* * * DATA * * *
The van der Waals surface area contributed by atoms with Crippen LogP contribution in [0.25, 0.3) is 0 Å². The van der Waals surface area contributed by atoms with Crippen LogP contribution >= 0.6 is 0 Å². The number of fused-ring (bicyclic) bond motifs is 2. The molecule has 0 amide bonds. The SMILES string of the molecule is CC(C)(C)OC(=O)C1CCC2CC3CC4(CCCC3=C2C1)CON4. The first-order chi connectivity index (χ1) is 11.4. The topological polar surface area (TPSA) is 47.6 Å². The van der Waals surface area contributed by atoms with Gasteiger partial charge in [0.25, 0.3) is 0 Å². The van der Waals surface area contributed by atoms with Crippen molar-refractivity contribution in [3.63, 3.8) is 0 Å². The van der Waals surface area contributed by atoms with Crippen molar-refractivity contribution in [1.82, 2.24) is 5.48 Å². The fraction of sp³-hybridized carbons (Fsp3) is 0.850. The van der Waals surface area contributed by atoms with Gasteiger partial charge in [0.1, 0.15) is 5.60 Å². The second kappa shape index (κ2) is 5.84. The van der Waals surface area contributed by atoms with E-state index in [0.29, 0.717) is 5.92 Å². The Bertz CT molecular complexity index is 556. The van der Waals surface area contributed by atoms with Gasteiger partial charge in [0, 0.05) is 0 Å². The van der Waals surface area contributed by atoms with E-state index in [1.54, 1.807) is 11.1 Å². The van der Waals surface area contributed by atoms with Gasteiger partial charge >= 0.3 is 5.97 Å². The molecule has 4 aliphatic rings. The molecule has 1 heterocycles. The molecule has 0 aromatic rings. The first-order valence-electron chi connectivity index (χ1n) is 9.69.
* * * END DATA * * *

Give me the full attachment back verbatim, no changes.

The van der Waals surface area contributed by atoms with Crippen LogP contribution in [0.25, 0.3) is 0 Å². The van der Waals surface area contributed by atoms with Crippen LogP contribution >= 0.6 is 0 Å². The number of fused-ring (bicyclic) bond motifs is 2. The molecule has 0 amide bonds. The SMILES string of the molecule is CC(C)(C)OC(=O)C1CCC2CC3CC4(CCCC3=C2C1)CON4. The first-order chi connectivity index (χ1) is 11.4. The topological polar surface area (TPSA) is 47.6 Å². The van der Waals surface area contributed by atoms with Gasteiger partial charge in [0.25, 0.3) is 0 Å². The van der Waals surface area contributed by atoms with Crippen molar-refractivity contribution in [3.63, 3.8) is 0 Å². The van der Waals surface area contributed by atoms with Crippen molar-refractivity contribution in [1.82, 2.24) is 5.48 Å². The fraction of sp³-hybridized carbons (Fsp3) is 0.850. The van der Waals surface area contributed by atoms with Gasteiger partial charge in [0.1, 0.15) is 5.60 Å². The second kappa shape index (κ2) is 5.84. The van der Waals surface area contributed by atoms with E-state index in [0.29, 0.717) is 5.92 Å². The Bertz CT molecular complexity index is 556. The van der Waals surface area contributed by atoms with Gasteiger partial charge in [0, 0.05) is 0 Å². The van der Waals surface area contributed by atoms with E-state index in [1.54, 1.807) is 11.1 Å². The van der Waals surface area contributed by atoms with Gasteiger partial charge >= 0.3 is 5.97 Å². The molecule has 4 aliphatic rings. The molecule has 1 heterocycles. The molecule has 0 aromatic rings. The first-order valence-electron chi connectivity index (χ1n) is 9.69.